What Are Probiotics and What Do They Do?
Early in the 20th century, research by Nobel Prize–winning biologist Dr. Elie Metchnikoff led him to propose the "intoxication theory" of disease. Metchnikoff believed that aging was accelerated by toxins secreted by unfriendly bacteria that putrefy and ferment food in the intestines. He also believed that the harmless bacteria in fermented milk products might explain the longevity of certain ethnic groups—most notably the peoples of the Caucasus Mountains of southern Russia.
Accordingly, Metchnikoff recommended consuming "cultured" foods, such as yogurt, that contain healthful bacteria. His ideas spread rapidly, and in short order, both yogurt and the concept underlying probiotics garnered world attention. And because Metchnikoff identified lactic acid–secreting bacteria as among the most beneficial, these so-called lactobacilli became an early focus of popular efforts to put Metchnikoff's hypothesis into practice. Today, probiotic microbes are routinely fed to livestock, and it is widely accepted that various lactobacillus and bifidobacteria species hold great promise for enhancing human health.
In humans, probiotic microbes help the body's ongoing fight against infectious diseases by competing with the pathogens for food, nutrients and survival. This is why human breast milk is rich in nutritional factors that foster the growth of bifidobacteria—a beneficial bacterial family that keeps babies' intestinal ecosystems healthy and disease-resistant.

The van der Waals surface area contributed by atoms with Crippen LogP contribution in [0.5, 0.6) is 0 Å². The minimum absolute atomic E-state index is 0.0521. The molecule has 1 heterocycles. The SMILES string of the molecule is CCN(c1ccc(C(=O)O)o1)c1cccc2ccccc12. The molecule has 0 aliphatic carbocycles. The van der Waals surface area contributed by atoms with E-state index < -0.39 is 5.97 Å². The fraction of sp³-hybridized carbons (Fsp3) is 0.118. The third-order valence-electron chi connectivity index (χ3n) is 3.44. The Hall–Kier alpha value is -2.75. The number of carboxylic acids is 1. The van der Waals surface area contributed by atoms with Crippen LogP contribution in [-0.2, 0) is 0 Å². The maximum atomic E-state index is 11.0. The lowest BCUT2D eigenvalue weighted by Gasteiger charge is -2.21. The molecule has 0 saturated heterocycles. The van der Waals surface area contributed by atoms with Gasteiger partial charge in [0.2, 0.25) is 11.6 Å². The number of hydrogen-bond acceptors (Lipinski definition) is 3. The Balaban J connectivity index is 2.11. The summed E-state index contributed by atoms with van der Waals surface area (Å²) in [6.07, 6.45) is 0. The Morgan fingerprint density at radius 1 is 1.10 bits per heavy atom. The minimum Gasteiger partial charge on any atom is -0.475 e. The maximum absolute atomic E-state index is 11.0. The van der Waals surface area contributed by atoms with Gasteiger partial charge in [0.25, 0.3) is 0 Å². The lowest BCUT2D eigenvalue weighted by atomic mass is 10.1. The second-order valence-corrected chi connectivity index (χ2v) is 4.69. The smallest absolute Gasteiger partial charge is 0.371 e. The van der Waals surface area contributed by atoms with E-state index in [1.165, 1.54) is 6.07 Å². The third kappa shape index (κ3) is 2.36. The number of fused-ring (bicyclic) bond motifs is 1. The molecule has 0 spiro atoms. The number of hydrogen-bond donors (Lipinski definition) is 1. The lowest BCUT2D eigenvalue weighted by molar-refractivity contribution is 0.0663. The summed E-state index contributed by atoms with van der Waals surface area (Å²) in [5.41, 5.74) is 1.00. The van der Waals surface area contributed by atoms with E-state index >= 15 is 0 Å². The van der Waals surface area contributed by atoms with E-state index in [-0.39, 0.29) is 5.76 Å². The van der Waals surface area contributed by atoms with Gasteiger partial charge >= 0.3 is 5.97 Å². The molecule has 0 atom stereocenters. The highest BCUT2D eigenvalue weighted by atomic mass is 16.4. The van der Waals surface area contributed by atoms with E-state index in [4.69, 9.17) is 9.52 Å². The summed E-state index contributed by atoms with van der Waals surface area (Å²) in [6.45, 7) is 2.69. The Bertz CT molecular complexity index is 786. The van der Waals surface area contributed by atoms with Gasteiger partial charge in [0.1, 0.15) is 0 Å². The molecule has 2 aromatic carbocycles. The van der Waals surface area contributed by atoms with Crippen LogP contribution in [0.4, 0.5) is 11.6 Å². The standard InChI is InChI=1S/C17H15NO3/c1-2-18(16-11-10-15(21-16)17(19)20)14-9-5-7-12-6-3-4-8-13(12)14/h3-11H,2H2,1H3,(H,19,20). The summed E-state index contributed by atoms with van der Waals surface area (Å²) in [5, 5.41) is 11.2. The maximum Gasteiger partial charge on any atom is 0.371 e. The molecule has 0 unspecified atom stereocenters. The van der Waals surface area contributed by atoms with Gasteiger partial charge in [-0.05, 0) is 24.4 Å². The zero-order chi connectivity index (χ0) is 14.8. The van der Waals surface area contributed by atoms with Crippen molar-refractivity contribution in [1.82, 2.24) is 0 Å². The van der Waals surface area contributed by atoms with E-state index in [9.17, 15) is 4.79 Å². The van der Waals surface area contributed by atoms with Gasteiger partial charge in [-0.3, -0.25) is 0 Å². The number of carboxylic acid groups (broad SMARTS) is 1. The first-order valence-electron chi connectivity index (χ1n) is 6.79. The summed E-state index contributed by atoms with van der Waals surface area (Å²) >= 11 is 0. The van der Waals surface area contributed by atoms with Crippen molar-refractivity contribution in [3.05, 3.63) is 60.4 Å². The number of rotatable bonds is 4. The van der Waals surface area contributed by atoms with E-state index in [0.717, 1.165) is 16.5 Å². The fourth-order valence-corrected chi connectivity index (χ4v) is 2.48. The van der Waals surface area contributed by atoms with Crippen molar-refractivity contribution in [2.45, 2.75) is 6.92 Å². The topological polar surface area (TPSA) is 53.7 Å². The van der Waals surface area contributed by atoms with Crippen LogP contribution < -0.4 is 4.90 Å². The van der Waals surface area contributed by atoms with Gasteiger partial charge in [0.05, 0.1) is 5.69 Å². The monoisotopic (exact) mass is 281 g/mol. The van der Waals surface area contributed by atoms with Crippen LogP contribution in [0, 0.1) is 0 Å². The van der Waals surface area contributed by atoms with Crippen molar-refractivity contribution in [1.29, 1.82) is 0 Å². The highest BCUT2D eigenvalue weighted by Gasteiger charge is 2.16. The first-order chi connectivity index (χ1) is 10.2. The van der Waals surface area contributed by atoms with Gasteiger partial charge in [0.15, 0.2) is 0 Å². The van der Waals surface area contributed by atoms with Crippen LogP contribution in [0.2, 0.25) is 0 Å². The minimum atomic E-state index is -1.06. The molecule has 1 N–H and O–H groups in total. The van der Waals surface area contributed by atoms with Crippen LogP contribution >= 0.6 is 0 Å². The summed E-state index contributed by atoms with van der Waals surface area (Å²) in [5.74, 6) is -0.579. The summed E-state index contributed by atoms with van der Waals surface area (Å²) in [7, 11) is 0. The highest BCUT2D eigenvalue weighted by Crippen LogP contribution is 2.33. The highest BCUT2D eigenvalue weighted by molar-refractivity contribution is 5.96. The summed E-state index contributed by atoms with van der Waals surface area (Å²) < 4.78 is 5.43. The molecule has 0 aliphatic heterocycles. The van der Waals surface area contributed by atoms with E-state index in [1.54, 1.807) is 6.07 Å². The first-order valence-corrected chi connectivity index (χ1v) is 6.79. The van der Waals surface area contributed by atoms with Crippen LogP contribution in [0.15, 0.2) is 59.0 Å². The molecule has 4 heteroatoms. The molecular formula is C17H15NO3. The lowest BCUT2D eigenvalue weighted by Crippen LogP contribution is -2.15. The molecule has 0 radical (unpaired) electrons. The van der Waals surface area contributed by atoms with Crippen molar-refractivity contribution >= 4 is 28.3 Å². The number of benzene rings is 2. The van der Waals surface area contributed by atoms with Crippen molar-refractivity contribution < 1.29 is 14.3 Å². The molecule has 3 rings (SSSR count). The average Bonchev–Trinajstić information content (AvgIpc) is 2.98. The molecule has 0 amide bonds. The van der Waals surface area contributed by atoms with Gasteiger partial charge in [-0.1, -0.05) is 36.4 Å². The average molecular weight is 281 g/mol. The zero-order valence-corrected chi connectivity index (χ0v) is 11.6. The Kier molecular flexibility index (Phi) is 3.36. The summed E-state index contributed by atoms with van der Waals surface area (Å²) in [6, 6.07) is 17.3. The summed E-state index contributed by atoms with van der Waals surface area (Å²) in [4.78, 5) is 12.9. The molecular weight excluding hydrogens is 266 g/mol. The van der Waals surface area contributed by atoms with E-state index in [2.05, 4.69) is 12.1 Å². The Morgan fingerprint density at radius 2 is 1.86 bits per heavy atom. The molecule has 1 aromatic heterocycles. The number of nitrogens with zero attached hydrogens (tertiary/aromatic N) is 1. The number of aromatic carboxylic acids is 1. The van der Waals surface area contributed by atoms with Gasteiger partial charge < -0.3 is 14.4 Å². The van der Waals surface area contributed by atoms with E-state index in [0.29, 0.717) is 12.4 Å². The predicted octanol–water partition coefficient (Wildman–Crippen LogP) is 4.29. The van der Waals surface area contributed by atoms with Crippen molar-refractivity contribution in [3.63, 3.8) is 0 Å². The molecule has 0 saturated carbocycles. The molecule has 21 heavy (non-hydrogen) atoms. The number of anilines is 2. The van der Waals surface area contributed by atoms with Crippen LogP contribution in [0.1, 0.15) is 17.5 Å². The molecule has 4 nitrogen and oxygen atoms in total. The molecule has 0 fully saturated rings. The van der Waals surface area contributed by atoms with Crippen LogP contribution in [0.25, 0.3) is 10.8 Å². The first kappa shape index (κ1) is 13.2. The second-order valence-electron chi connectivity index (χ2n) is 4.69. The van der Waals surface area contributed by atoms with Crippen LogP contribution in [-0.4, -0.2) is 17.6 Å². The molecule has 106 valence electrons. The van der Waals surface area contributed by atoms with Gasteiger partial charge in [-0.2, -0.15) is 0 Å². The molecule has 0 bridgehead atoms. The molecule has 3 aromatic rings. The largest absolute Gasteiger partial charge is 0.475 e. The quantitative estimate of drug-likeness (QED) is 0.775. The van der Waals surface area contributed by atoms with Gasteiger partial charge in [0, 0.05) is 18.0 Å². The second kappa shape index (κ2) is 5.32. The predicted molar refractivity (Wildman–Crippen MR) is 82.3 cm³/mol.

Probiotics vs. Disease
Preliminary research supports probiotics' potential to prevent or treat many common conditions (more research is needed, however, so don't rely on probiotics to help treat any health condition without medical supervision). Probiotics:
Probiotics, Inflammation and Immune Function
Researchers have found that people whose diet is rich in probiotics foods enjoy enhanced immune function. It appears that probiotics normalize immune responses, inhibit chronic subclinical inflammation and may improve inflammatory conditions with an autoimmune component, such as asthma, eczema and Crohn's disease.
Today there is an alarming emergence of disease-causing agents (viral, bacterial, etc.) that are resistant to antibiotics. These dire and potentially life-threatening circumstances have prompted urgent research into the use of probiotic bacteria to battle infections. We now know that probiotics can raise antibody levels in the body. This immune-system boost reduces the risk of infections taking hold in the first place, thus avoiding the need for antibiotics. Many doctors recommend live yogurt for patients on antibiotics to replenish good bacteria and some argue that yogurt live cultures may also reduce the occurrence of colds, allergies and hay fever.
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